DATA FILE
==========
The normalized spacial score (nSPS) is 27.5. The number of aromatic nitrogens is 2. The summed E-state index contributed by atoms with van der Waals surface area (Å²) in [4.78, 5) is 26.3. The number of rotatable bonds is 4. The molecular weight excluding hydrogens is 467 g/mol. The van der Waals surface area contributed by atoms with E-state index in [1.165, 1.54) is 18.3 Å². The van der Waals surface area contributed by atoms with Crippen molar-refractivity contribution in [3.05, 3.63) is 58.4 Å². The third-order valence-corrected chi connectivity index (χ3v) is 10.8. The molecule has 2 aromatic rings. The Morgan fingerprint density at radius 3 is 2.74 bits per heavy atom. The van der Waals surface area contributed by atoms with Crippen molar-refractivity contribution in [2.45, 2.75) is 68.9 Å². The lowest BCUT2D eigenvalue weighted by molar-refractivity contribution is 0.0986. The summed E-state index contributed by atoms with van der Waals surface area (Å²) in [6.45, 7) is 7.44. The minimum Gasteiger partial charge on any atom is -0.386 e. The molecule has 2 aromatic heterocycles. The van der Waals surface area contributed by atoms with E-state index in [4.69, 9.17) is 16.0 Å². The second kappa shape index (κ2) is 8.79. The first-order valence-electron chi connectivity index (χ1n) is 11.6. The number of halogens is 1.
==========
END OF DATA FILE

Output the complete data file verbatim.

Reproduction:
The normalized spacial score (nSPS) is 27.5. The number of aromatic nitrogens is 2. The summed E-state index contributed by atoms with van der Waals surface area (Å²) in [4.78, 5) is 26.3. The number of rotatable bonds is 4. The molecular weight excluding hydrogens is 467 g/mol. The van der Waals surface area contributed by atoms with E-state index in [1.165, 1.54) is 18.3 Å². The van der Waals surface area contributed by atoms with Crippen molar-refractivity contribution in [3.05, 3.63) is 58.4 Å². The third-order valence-corrected chi connectivity index (χ3v) is 10.8. The molecule has 2 aromatic rings. The Morgan fingerprint density at radius 3 is 2.74 bits per heavy atom. The van der Waals surface area contributed by atoms with Crippen molar-refractivity contribution in [2.45, 2.75) is 68.9 Å². The lowest BCUT2D eigenvalue weighted by molar-refractivity contribution is 0.0986. The summed E-state index contributed by atoms with van der Waals surface area (Å²) in [6.45, 7) is 7.44. The minimum Gasteiger partial charge on any atom is -0.386 e. The molecule has 2 aromatic heterocycles. The van der Waals surface area contributed by atoms with E-state index in [4.69, 9.17) is 16.0 Å². The second kappa shape index (κ2) is 8.79. The first-order valence-electron chi connectivity index (χ1n) is 11.6. The number of halogens is 1.